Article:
[SDL] writting a doom-like game

m7174389-1 priest at seraphim.info
Tue Jan 4 10:08:45 PST 2005


>  Does anyone here have a good advice?

Well - I do have a copy of the doom-source at home - the following to 
say:

- Most things they did back than were necessary back than but are not 
necessary today.
To learn how to code the old way is not bad but IMHO wasted time 
because you will still have to learn the current ways of programming 
and if you learn those you will sooner or later understand the old 
ones.
In short - redundancy :)

- Seeing the doom code is good if you want to learn some (old) dirty 
tricks. Can be helpfull some time but you will need some understanding 
of what they do first.

- You say you code Java - well - let's hope that's not the only 
language because a jump from Java to assembler (which doom is written 
in) is a - let's say - HUGE leap. If Java is the only language you know 
you should learn C (or C++, but C is better (IMHO) if you want to head 
that way) first before hitting assembler.

- It may be handy to know how to write a complete renderer (rasterizer, 
etc.) but that's all. You don't actually want to write a renderer 
(believe me :) you want to create 3D graphics (at least I did - and I 
had the same idea you have ;).
In short - get a book about the basics (e.g. Peter Shirley -  
Fundamentals of Computer Graphics) that will give you all the 
understanding you need in much less time.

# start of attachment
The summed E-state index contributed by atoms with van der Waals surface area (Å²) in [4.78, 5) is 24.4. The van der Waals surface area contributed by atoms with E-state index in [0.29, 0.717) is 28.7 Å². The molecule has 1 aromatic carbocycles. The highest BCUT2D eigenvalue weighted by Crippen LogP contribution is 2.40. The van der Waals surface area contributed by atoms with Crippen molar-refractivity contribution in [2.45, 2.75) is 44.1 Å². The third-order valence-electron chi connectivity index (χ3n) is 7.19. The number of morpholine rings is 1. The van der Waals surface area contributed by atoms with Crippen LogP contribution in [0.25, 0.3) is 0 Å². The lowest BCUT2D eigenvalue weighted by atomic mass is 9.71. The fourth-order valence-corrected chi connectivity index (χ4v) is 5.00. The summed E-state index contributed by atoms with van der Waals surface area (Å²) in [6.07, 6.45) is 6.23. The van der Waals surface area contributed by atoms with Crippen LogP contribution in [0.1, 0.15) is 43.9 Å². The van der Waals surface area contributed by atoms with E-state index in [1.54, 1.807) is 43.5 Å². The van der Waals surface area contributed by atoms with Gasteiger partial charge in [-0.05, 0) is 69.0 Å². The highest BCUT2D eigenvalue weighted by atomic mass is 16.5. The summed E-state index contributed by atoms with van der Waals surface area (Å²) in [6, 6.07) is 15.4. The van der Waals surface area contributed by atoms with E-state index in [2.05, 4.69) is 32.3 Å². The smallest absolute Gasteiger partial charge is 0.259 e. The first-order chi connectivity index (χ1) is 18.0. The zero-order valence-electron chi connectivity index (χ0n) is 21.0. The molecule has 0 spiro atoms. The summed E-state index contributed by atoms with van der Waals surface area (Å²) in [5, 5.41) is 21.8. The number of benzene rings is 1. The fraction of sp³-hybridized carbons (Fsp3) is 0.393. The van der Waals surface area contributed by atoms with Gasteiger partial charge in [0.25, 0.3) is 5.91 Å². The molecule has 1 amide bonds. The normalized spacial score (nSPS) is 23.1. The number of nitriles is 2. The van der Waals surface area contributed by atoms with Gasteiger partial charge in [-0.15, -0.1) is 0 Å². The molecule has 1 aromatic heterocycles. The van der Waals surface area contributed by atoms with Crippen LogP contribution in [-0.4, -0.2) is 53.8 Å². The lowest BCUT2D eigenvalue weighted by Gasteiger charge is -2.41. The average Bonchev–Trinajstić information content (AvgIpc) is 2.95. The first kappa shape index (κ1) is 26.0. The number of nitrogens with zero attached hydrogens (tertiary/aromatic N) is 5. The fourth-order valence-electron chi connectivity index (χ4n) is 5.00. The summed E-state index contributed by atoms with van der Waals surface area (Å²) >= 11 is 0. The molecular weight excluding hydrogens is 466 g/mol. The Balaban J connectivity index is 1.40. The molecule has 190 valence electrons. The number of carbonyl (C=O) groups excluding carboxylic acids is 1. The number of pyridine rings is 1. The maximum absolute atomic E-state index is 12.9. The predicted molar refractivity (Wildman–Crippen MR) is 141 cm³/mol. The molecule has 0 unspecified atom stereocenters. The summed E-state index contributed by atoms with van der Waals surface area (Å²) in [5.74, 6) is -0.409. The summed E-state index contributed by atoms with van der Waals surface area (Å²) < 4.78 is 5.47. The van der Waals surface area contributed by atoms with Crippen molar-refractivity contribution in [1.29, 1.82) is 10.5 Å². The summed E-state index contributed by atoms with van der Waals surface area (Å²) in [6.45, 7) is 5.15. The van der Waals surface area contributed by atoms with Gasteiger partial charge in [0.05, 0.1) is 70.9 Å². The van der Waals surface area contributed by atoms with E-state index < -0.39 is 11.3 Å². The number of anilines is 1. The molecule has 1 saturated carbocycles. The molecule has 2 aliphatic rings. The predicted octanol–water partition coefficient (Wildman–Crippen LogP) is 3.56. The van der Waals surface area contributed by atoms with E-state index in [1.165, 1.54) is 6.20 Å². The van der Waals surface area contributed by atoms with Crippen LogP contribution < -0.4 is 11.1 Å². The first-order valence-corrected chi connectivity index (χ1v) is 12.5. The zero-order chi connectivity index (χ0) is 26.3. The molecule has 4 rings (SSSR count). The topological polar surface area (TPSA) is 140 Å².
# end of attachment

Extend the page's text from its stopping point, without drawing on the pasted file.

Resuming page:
Furthermore IF you want to learn from doom you have to understand all 
the optimizing they did and that can get really hard if you don't know 
the basics which the doom code will NOT tell you (like I already 
mentioned ;).

- If you did it anyway and wrote your own renderer you will sooner or 
later discard it and turn to OpenGL or DirectX. Why? Those libraries 
stick around here a long time, meaning many people put lot of work in 
it, meaning those libraries will be better than anything you will end 
up with in the same time. And - after all - if you want to write games 
you need to know one of those libraries anyway.

Ergo - what I would recommend:

- If you don't know C - learn it. If you learned C - switch over to 
C++, maybe have a (short) look on assembler (comes handy some times).

- Get a book about 3D basics (e.g. Shirley). If you feel like you want 
to code a few parts of it - do that one-by-one.

- After that get yourself a few OpenGL tutorials (e.g. 
nehe.gamedev.net) and play around with those to see how OpenGL handles 
the basics you just learned. You will see - you only need a fraction of 
the basics you learned and happily not many of the complicated ones.

- And - if you still don't have enough - get yourself the book "Real 
Time Rendering" - that covers nearly every topic in computer graphics.

But after all - that's only my opinion - the rest is up to you :)

Arne





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